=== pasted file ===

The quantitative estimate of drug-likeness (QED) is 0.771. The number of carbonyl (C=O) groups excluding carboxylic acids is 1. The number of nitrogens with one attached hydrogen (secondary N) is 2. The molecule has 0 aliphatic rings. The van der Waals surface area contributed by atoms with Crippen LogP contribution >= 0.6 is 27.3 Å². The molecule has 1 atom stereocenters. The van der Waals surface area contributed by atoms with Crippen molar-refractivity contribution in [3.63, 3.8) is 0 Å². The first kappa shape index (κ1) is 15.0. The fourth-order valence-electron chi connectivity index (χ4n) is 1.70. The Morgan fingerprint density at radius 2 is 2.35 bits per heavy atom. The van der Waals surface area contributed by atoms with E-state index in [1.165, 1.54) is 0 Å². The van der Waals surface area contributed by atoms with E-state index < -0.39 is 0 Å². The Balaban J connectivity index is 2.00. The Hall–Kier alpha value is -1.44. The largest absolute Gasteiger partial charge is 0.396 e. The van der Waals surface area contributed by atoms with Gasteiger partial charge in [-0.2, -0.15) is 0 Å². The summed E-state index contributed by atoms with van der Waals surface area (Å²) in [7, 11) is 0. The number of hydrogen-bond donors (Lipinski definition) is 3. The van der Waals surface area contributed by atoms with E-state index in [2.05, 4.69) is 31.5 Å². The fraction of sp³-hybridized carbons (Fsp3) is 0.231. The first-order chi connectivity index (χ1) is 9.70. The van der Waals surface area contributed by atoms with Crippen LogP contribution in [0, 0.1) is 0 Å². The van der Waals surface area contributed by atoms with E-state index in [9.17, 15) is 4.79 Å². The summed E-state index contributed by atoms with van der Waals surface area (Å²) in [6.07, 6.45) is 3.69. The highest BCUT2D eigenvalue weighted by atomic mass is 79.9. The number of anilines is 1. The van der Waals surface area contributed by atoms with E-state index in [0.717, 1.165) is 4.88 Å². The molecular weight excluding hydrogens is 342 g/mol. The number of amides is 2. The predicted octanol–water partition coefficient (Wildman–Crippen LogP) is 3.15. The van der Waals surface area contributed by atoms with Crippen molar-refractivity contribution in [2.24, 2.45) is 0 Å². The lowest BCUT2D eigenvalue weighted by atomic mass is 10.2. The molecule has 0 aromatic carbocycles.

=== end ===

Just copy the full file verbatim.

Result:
The quantitative estimate of drug-likeness (QED) is 0.771. The number of carbonyl (C=O) groups excluding carboxylic acids is 1. The number of nitrogens with one attached hydrogen (secondary N) is 2. The molecule has 0 aliphatic rings. The van der Waals surface area contributed by atoms with Crippen LogP contribution >= 0.6 is 27.3 Å². The molecule has 1 atom stereocenters. The van der Waals surface area contributed by atoms with Crippen molar-refractivity contribution in [3.63, 3.8) is 0 Å². The first kappa shape index (κ1) is 15.0. The fourth-order valence-electron chi connectivity index (χ4n) is 1.70. The Morgan fingerprint density at radius 2 is 2.35 bits per heavy atom. The van der Waals surface area contributed by atoms with E-state index in [1.165, 1.54) is 0 Å². The van der Waals surface area contributed by atoms with E-state index < -0.39 is 0 Å². The Balaban J connectivity index is 2.00. The Hall–Kier alpha value is -1.44. The largest absolute Gasteiger partial charge is 0.396 e. The van der Waals surface area contributed by atoms with Gasteiger partial charge in [-0.2, -0.15) is 0 Å². The summed E-state index contributed by atoms with van der Waals surface area (Å²) in [7, 11) is 0. The number of hydrogen-bond donors (Lipinski definition) is 3. The van der Waals surface area contributed by atoms with E-state index in [2.05, 4.69) is 31.5 Å². The fraction of sp³-hybridized carbons (Fsp3) is 0.231. The first-order chi connectivity index (χ1) is 9.70. The van der Waals surface area contributed by atoms with Crippen LogP contribution in [0, 0.1) is 0 Å². The van der Waals surface area contributed by atoms with E-state index in [9.17, 15) is 4.79 Å². The summed E-state index contributed by atoms with van der Waals surface area (Å²) in [6.07, 6.45) is 3.69. The highest BCUT2D eigenvalue weighted by atomic mass is 79.9. The number of anilines is 1. The van der Waals surface area contributed by atoms with E-state index in [0.717, 1.165) is 4.88 Å². The molecular weight excluding hydrogens is 342 g/mol. The number of amides is 2. The predicted octanol–water partition coefficient (Wildman–Crippen LogP) is 3.15. The van der Waals surface area contributed by atoms with Crippen molar-refractivity contribution in [2.24, 2.45) is 0 Å². The lowest BCUT2D eigenvalue weighted by atomic mass is 10.2. The molecule has 0 aromatic carbocycles.